March 6, 2012 7:01 PM

New York Finally Drops Former Winston Partner Bristol from Attorney Rolls

Posted by Ross Todd

Putting an end to some unusual legal wrangling, a New York appeals court on Tuesday granted former Winston Strawn partner Jonathan Bristol’s wish, allowing the confessed felon to remove his name from the rolls of those licensed to practice in the state.

The decision by the First Department of the state’s Appellate Division comes some six months after Bristol moved to give up his law license by filing an affidavit of resignation with the state’s First Judicial Department. That request came about four months after Bristol pleaded guilty in Manhattan federal district court to conspiracy to commit money laundering. In entering the plea, Bristol acknowledged allowing his attorney escrow accounts to be used by financial adviser Kenneth Starr to transfer nearly $19 million in stolen client funds. (The scheme was detailed in the November 2011 print edition of The American Lawyer.)

The appeals court decided the matter after the state’s Departmental Disciplinary Committee sought to essentially prevent Bristol’s from resigning by moving to automatically disbar him on the grounds that his federal felony conviction was akin to being found guilty of a similar state crime.

In its decision, the appellate court found that Bristol’s admission in the federal case failed to establish that he had acted with the intent to defraud Starr’s investors required under the equivalent New York state statute. Further, the court found, while his admitted offenses might constitute a “serious crime” under the state’s judicial code, determining that would require “protracted and time-consuming” set of tasks.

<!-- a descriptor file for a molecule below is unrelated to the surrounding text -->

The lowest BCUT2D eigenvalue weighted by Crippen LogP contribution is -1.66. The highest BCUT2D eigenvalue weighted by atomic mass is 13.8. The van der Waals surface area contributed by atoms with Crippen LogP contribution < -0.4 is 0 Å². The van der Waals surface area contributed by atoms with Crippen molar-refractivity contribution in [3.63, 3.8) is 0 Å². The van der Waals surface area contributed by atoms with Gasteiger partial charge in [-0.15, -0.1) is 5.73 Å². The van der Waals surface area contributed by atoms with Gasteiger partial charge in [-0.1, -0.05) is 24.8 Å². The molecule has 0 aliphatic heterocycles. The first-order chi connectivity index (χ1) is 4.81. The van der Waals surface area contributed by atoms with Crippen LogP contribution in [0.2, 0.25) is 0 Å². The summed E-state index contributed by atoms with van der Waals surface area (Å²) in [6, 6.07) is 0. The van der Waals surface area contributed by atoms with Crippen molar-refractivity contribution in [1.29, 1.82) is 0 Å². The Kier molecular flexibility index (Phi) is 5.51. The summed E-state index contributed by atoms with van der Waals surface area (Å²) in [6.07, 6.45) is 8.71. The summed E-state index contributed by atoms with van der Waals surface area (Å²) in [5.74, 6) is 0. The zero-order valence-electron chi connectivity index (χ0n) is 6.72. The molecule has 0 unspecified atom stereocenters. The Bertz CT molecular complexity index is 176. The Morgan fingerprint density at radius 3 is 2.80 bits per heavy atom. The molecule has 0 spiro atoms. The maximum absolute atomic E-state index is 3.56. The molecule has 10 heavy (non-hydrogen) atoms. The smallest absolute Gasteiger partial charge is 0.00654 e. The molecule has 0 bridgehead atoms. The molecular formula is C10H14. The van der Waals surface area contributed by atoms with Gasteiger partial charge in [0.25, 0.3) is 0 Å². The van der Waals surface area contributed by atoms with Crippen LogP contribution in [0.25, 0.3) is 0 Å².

“Acceptance of [Bristol]’s resignation now will expeditiously remove respondent from the roll of attorneys and dispense with the need for undertaking the protracted process that a serious crime hearing would entail,” the court wrote in its per curiam decision.

The court denied the disciplinary panel’s request that Bristol be forced to pay restitution to his victims. That may be a moot point given that Bristol has already agreed to pay nearly $19 million in restitution as part of his federal plea agreement.

While Bristol’s sentencing has not yet been set, prosecutors in the case filed their sentencing memorandum last week. In it, they noted that the maximum statutory prison term for the offense of which Bristol was convicted—60 months—is much shorter than the 70 to 87 years spelled out in federal sentencing guidelines.

The memo also notes that Bristol’s defense counsel has argued for leniency at sentencing, citing a difficult upbringing, the remorse he feels over his misdeeds, and his desire to please. Prosecutors appear unmoved. Bristol, they argue, attended an elite college and law school, was a partner at a prestigious national law firm, and “had a powerful incentive to do anything he could to maintain his book of business and his position at the firm.” In short, they claim, “This sort of educational and professional trajectory suggests the defendant had more strength, determination and savvy than defense counsel claims.”

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